Google's Threat Analysis Group (TAG) on Thursday disclosed that it acted to mitigate threats from two distinct government-backed attacker groups based in North Korea that exploited a recently-uncovered remote code execution flaw in the Chrome web browser.
The campaigns, once again "reflective of the regime's immediate concerns and priorities," are said to have targeted U.S. based organizations spanning news media, IT, cryptocurrency, and fintech industries, with one set of the activities sharing direct infrastructure overlaps with previous attacks aimed at security researchers last year.
The shortcoming in question is CVE-2022-0609, a use-after-free vulnerability in the browser's Animation component that Google addressed as part of updates (version 98.0.4758.102) issued on February 14, 2022. It's also the first zero-day flaw patched by the tech giant since the start of 2022.
"The earliest evidence we have of this exploit kit being actively deployed is January 4, 2022," Google TAG researcher Adam Weidemann said in a report. "We suspect that these groups work for the same entity with a shared supply chain, hence the use of the same exploit kit, but each operate with a different mission set and deploy different techniques."
The first campaign, consistent with TTPs associated with what Israeli cybersecurity firm ClearSky described as "Operation Dream Job" in August 2020, was directed against over 250 individuals working for 10 different news media, domain registrars, web hosting providers, and software vendors, luring them with fake job offers from companies like Disney, Google, and Oracle.
The usage of phony job listings is a time-tested tactic of North Korean nation-state groups, which, earlier this January, was found impersonating the American global security and aerospace company Lockheed Martin to distribute malware payloads to target individuals seeking jobs in the aerospace and defense industry.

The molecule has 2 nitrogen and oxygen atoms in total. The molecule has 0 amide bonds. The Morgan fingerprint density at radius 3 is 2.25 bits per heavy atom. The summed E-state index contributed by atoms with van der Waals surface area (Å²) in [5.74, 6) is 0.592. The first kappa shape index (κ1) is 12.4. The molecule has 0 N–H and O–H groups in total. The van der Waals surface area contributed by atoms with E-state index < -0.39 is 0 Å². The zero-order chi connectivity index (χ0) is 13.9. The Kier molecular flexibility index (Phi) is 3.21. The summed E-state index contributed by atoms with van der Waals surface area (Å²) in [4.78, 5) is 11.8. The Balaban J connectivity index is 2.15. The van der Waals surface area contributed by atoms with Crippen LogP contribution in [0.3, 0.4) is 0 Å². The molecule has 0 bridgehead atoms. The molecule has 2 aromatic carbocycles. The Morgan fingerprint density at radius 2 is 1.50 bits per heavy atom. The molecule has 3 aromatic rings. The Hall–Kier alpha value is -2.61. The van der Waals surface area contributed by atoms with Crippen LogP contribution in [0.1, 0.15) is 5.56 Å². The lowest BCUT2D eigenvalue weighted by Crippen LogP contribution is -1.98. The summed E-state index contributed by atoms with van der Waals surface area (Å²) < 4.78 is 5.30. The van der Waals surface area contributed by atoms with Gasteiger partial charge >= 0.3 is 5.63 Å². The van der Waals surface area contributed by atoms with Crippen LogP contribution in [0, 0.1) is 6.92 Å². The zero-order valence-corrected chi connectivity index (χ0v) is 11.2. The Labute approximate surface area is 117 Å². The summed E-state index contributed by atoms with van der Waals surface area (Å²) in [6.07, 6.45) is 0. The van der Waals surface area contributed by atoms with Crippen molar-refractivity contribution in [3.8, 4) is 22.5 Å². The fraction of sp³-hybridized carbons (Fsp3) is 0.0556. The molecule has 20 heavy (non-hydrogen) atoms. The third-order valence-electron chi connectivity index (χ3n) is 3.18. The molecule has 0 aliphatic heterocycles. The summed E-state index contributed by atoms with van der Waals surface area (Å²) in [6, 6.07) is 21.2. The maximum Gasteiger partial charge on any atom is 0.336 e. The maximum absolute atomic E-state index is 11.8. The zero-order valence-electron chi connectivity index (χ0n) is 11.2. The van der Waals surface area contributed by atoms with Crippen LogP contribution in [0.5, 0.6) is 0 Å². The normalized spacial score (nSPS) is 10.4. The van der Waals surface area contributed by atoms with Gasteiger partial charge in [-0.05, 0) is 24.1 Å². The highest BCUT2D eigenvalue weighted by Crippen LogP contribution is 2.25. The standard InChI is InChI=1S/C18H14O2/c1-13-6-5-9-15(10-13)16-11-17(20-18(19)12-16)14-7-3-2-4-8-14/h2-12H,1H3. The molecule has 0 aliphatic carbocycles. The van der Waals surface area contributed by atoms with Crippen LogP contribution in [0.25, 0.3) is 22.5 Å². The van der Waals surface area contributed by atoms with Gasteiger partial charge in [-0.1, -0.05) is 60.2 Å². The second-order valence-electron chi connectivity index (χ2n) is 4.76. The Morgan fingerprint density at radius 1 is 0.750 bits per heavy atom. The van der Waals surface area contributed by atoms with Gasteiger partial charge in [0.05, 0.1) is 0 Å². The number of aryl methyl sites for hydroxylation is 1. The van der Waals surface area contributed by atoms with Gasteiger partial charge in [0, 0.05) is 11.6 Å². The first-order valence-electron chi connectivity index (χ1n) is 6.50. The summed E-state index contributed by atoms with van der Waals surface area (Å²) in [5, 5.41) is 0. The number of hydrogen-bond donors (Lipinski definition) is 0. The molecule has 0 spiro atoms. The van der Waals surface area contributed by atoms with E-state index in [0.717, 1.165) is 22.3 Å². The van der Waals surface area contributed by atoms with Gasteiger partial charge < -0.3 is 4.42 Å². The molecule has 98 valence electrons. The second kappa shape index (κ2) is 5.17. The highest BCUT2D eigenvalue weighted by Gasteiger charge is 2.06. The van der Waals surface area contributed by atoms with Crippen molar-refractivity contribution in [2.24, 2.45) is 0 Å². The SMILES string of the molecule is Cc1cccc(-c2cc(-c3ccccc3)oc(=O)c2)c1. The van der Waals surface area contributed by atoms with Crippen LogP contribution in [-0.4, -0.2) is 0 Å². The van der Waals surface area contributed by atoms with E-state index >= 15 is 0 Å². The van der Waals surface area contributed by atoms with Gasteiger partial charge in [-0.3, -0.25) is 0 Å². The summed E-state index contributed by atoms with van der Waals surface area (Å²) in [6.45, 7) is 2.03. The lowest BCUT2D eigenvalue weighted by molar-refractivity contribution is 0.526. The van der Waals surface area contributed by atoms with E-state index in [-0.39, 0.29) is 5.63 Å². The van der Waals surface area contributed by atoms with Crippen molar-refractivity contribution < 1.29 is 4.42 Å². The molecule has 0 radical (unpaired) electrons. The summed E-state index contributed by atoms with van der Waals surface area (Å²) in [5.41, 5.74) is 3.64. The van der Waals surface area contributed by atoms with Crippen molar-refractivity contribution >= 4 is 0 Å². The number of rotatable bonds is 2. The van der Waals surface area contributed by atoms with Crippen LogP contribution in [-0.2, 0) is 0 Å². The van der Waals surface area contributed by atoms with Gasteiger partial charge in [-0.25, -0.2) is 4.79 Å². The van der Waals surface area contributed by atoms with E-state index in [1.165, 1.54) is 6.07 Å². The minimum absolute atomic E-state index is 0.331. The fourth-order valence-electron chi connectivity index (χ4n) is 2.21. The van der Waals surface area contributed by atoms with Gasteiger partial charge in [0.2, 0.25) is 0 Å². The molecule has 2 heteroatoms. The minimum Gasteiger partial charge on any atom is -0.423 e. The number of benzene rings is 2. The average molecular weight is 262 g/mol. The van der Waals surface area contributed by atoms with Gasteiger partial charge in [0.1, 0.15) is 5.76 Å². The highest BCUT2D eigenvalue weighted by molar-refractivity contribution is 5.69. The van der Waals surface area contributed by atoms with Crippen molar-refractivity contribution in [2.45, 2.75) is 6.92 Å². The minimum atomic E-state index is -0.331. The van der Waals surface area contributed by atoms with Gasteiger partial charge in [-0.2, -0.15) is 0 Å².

"The double scenario of espionage and money theft is unique to North Korea, which operates intelligence units that steal both information and money for their country," ClearSky researchers noted at the time.
The second activity cluster that's believed to have leveraged the same Chrome zero-day relates to Operation AppleJeus, which compromised at least two legitimate fintech company websites to serve the exploit to no less than 85 users.
The exploit kit, according to Google TAG, is fashioned as a multi-stage infection chain that involves embedding the attack code within hidden internet frames on both compromised websites as well as rogue websites under their control.
"In other cases, we observed fake websites — already set up to distribute trojanized cryptocurrency applications — hosting iframes and pointing their visitors to the exploit kit," Weidemann said.
The initial stage encompassed a reconnaissance phase to fingerprint the targeted machines that was then followed by serving the remote code execution (RCE) exploit, which, when successful, led to the retrieval of a second-stage package engineered to escape the sandbox and carry out further post-exploitation activities.
Google TAG, which discovered the intrusions on February 10, noted that it was "unable to recover any of the stages that followed the initial RCE," emphasizing that the threat actors made use of several safeguards, including the use of AES encryption, designed explicitly to obscure their tracks and hinder the recovery of intermediate stages.
Additionally, the campaigns checked for visitors using non-Chromium based browsers such as Safari on macOS or Mozilla Firefox (on any operating system), redirecting the victims to specific links on known exploitation servers. It's not immediately clear if any of those attempts were fruitful.
The findings come as threat intelligence company Mandiant mapped different Lazarus sub-groups to various government organizations in North Korea, including the Reconnaissance General Bureau (RGB), the United Front Department (UFD), and the Ministry of State Security (MSS).
Lazarus is the umbrella moniker collectively referring to malicious cyber and financial crime operations originating from the heavily-sanctioned hermit kingdom, in the same manner Winnti and MuddyWater function as a conglomerate of multiple teams to help further China and Iran's geopolitical and national security objectives.
"North Korea's intelligence apparatus possesses the flexibility and resilience to create cyber units based on the needs of the country," Mandiant researchers said. "Additionally overlaps in infrastructure, malware, and tactics, techniques and procedures indicate there are shared resources amongst their cyber operations."